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Produce – is it loose or already packaged? Bring your reusable produce bags and choose loose items rather than already bagged items. Opt for the lettuce that’s not in a plastic clamshell or already bagged. I bought a bunch from an online store that’s no longer in business but they’re very similar to these.
Soup/Broth – is it in one of those foil lined cartons that can be super hard to find recycling facilities for? Can you find another brand in a steel can that can be recycled over and over? Click here to find out if there is a carton recycling facility in your area or to learn more.
Beans – this one is a toss up for me. I like to buy the dried beans in a plastic bag because they are cheaper and the bag can be recycled but the beans in a steel can are more convenient and the can can be recycled.
Snacks – chips, pretzels, crackers, cookies, etc for the most part, come with at least some packaging that’s not easily recycled so opt for the bigger bag and portion them out. Sure snack size bags are convenient but they are also more expensive and more wasteful. When we first started using LunchSkins pouches, they only had velcro. I’d opt for the zipper if I needed to buy some more.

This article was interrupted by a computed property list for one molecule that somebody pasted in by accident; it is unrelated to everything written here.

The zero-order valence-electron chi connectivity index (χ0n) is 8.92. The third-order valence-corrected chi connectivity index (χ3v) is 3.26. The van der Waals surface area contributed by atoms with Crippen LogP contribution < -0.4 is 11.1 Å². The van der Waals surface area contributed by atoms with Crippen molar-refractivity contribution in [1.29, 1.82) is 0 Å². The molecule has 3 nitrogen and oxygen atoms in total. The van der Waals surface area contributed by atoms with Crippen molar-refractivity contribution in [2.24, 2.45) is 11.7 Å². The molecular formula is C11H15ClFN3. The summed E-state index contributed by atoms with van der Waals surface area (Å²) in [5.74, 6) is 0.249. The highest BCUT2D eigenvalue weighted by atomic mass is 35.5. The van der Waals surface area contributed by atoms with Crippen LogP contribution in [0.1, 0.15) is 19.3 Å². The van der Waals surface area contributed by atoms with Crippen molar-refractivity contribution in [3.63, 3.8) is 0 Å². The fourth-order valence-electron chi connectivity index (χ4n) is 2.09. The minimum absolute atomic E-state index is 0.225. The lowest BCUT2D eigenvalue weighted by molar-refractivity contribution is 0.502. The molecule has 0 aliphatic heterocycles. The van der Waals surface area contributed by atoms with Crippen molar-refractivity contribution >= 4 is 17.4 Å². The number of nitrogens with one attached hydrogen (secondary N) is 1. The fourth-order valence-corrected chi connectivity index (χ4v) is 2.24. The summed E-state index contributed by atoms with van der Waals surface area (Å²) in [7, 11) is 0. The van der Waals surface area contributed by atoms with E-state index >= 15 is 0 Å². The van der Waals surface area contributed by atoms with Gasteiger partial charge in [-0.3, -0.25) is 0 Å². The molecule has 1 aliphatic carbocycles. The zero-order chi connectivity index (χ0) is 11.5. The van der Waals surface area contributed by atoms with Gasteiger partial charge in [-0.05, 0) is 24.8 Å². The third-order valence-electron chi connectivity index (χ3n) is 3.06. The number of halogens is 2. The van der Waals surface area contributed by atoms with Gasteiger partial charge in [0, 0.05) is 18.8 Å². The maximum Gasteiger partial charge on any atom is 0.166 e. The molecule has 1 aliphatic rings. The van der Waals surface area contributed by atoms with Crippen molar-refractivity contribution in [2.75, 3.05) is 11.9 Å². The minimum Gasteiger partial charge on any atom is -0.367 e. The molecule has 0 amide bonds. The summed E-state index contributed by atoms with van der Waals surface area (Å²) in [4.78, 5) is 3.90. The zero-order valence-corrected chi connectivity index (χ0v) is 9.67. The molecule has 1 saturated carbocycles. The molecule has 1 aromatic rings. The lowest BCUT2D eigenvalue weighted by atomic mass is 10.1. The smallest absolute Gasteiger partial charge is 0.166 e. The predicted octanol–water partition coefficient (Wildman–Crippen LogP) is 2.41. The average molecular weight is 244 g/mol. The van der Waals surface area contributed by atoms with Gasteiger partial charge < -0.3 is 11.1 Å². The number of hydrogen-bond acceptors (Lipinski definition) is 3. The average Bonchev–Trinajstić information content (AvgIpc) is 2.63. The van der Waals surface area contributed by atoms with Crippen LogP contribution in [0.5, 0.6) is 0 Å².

Nuts – does your grocery store have bulk bins? Reusable bags are perfect for these as well and even if you don’t have reusable bags on you, the plastic bags that can be recycled are a better choice than the foil lined cardboard/tin cans. I really like flavored almonds but the resealable pouches aren’t easily recycled so when I can, I buy my almonds in bulk and season them at home, it’s super easy. I like this recipe and it was super easy to make.
Grains – if your store has bulk bins, you could choose to bring your own containers for things like flour, rice, oats, etc. I buy my oats in the bulk bin and transfer them to a jar when I get home. We’ll probably need a muslin type bag for things like flour and sugar.
Milk – milk in glass containers is awesome but few and far between, at least where I live. Plastic jugs are more easily recycled than the cartons. Non-dairy milk seems to mainly come in cartons so another option is to make your own milk. If you have a high powered blender like a Blendtec, making nut milks is super easy. My favorite is cashew milk.